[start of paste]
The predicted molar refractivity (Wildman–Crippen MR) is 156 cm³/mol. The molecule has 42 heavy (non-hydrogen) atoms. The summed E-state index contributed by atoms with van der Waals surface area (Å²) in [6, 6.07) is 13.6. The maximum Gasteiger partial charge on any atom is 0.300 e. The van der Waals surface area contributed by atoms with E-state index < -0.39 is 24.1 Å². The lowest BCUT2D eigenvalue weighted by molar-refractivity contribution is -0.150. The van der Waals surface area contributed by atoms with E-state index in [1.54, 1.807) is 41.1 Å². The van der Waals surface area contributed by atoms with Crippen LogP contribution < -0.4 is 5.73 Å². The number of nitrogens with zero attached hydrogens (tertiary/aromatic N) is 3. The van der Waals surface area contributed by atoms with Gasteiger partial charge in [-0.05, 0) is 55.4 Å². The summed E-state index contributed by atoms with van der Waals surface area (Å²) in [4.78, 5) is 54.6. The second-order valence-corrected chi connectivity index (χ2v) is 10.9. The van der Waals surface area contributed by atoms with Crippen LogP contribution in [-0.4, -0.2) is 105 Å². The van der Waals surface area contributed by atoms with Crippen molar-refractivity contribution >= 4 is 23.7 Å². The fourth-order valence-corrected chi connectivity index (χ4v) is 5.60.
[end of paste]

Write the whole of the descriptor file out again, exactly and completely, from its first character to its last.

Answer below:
The predicted molar refractivity (Wildman–Crippen MR) is 156 cm³/mol. The molecule has 42 heavy (non-hydrogen) atoms. The summed E-state index contributed by atoms with van der Waals surface area (Å²) in [6, 6.07) is 13.6. The maximum Gasteiger partial charge on any atom is 0.300 e. The van der Waals surface area contributed by atoms with E-state index < -0.39 is 24.1 Å². The lowest BCUT2D eigenvalue weighted by molar-refractivity contribution is -0.150. The van der Waals surface area contributed by atoms with E-state index in [1.54, 1.807) is 41.1 Å². The van der Waals surface area contributed by atoms with Crippen LogP contribution < -0.4 is 5.73 Å². The number of nitrogens with zero attached hydrogens (tertiary/aromatic N) is 3. The van der Waals surface area contributed by atoms with Gasteiger partial charge in [-0.05, 0) is 55.4 Å². The summed E-state index contributed by atoms with van der Waals surface area (Å²) in [4.78, 5) is 54.6. The second-order valence-corrected chi connectivity index (χ2v) is 10.9. The van der Waals surface area contributed by atoms with Crippen LogP contribution in [-0.4, -0.2) is 105 Å². The van der Waals surface area contributed by atoms with Crippen molar-refractivity contribution >= 4 is 23.7 Å². The fourth-order valence-corrected chi connectivity index (χ4v) is 5.60.